Musicians’ Teammates and their Effect on Earnings

Posted on April 17th, 2012 by Kristin Thomson in What We're Learning. 4 Comments

Team members for survey respondents

Then we looked at some of the data from our Money from Music survey, which we ran September and October 2011. Among many questions, we asked musicians and composers about who was on their “team”. (read about survey demographics here)

First, we looked at the aggregated data of all 5,371 survey respondents.  4,062 of them told us about their team members, as shown in the chart below. In addition to asking them who is on their team, we asked them about the relationship — whether it was a paid/contracted relationship, a partnership or equity deal, or whether the work was pro bono or volunteer.


In all cases, bandmates is at top of list. From there, the list goes on to accountant, booking agent, and producer.  Two other things to take away from this slide. First, there are a lot of possible teammates and, second, there are a great number of working musicians for whom most teammates are simply not applicable, either because they are not a necessary part of their career structure, or that there is a bigger institutional body that takes care of various tasks.  This could include:

  • Orchestral performers who are on salary, for whom roles like a publisher or a street team are not applicable
  • Session musicians who are hired to perform in the studio or on the road. where the label or the recording artist is responsible for arranging team support structures

All this can serve as a reminder of the scope of the US-based music landscape. It is large, diverse and specialized and, for many working musicians, a questions about team members has limited applicability.


Team members by time and income

Next, we showed the team data filtered by a number of criteria. First, by time + income:


Our criteria for “full time” was survey respondents who said they spent 36 hours a week or more doing their craft AND made 90% of their personal income from music (N=1619).

Full time musicians are more likely to have an accountant and an attorney than those who are either spending less time or making less than 90% of their income from music. This could be a chicken and egg question: does the attorney make it possible for them to earn more money, or do they hire the attorney BECAUSE they earn more money? The data cannot tell the difference, but it is interesting nonetheless.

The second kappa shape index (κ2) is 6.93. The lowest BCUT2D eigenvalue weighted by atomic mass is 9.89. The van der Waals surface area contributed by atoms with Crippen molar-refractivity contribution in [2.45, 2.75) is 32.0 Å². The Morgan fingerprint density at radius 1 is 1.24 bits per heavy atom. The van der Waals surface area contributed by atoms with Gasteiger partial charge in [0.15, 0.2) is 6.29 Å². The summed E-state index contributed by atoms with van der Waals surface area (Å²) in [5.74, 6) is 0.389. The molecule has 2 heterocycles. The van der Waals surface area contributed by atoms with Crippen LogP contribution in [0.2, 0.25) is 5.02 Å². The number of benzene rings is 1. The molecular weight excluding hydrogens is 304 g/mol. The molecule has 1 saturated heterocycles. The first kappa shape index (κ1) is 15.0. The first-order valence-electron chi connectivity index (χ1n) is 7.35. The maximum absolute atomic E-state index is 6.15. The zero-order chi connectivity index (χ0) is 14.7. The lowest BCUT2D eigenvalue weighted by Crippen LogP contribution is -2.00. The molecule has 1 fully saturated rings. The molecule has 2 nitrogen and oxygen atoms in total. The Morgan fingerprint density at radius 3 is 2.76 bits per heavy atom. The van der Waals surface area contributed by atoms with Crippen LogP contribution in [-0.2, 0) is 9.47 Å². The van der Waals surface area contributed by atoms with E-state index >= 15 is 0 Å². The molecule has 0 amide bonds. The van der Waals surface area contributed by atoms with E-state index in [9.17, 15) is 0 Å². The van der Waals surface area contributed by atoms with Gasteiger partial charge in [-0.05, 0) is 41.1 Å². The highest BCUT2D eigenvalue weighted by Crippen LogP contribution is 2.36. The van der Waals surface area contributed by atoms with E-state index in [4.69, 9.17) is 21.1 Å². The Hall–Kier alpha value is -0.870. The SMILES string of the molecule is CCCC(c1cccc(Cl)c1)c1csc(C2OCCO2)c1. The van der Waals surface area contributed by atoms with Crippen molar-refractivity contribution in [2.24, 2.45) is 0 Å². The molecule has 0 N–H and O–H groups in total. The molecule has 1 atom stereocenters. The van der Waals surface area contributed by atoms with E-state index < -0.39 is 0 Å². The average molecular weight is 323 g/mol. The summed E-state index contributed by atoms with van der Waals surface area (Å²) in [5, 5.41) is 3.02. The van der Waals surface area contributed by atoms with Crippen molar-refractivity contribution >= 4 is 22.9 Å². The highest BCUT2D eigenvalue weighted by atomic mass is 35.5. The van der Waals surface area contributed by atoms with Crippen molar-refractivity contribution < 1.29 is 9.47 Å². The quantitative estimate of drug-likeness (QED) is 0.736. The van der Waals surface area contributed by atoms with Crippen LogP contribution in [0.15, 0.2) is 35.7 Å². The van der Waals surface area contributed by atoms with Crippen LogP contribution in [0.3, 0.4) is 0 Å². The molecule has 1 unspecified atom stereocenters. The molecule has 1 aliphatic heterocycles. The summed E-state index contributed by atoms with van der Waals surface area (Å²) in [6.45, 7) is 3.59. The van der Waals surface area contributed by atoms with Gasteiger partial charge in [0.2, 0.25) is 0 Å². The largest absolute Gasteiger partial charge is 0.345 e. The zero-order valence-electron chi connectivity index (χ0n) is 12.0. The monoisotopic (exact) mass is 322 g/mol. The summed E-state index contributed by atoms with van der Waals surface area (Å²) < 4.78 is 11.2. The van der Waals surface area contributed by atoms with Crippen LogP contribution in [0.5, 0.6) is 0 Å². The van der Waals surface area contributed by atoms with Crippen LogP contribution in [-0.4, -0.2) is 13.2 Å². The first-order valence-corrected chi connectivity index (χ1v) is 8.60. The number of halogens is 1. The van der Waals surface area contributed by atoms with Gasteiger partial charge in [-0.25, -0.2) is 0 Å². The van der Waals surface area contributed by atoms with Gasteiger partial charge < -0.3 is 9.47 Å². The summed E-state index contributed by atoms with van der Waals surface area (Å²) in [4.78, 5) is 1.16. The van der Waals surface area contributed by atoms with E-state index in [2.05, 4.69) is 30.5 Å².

Team members by training

Then we filtered the same team data by training.

Our definition of “trained” musician was a respondent who went to a music school or conservatory AND had a music degree (N=2296). If we look at those against respondents who are not “trained”, the untrained folks are certainly relying more on bandmates, partners and volunteers to get work done.


 Team members by earnings

Then we looked at the team data of survey respondents for “high earners” — those who said that they earned more than $100,000 from music.

High earners are twice as likely to have a paid or contracted relationship with an accountant, attorney, booking agent and graphic designers as their musical peers who earn less.  Again, this is a chicken and egg question, but I think the most revealing of the slides.


Team members by seasoning

A final cut. This is team members by what we call “seasoning”. Our definitions for these cuts are:

  • Emerging: 1 to 5 years of experience, and 35+ hours workweek, and earning 90% of income from music
  • Established: 6 to 20 years, and 35+ hours workweek, and earning 90% of income from music
  • Old Guard: 20+ years of experience, and 35+ hours workweek and earning 90% of income from music

So, essentially, these are full time musicians but further sorted by the amount of career experience.

An interesting difference. The “old guard”, who have more than 20 years of experience, are more likely to have team members to help with accounting, and things like graphic design and web presence. Meanwhile, the scrappy upstarts with less than 5 years of experience rely on booking agents and sound people. If you think about it for a second, this make sense. Some of the emerging artists are likely more tech savvy, so they might not need someone to help them build a Tumblr site. But they definitely need the expertise of a booking agent.

So, the data shows us that certain musician types are more likely to have specific team members. High earners are twice as likely to have a paid or contracted relationship with an accountant, attorney, booking agent and graphic designers as their musical peers who earn less. Younger artists rely more on volunteer support, as well as connections to income from performances.

Asking questions about team members is one thing, but how do these team relationships impact musicians’ earning capacity?

4 responses to “Musicians’ Teammates and their Effect on Earnings”

  1. […] detailed interviews with musicians and the examination of actual tax filings and conducted by the Future of Music Coalition. The results revealed that those musicians who continue to do it on their own after breaking […]

  2. […] read the research and consider the tips and examples laid out. Your ability to hire and pay for extra help depends on […]

  3. […] via Musicians’ Teammates and their Effect on Earnings | Artist Revenue Streams. […]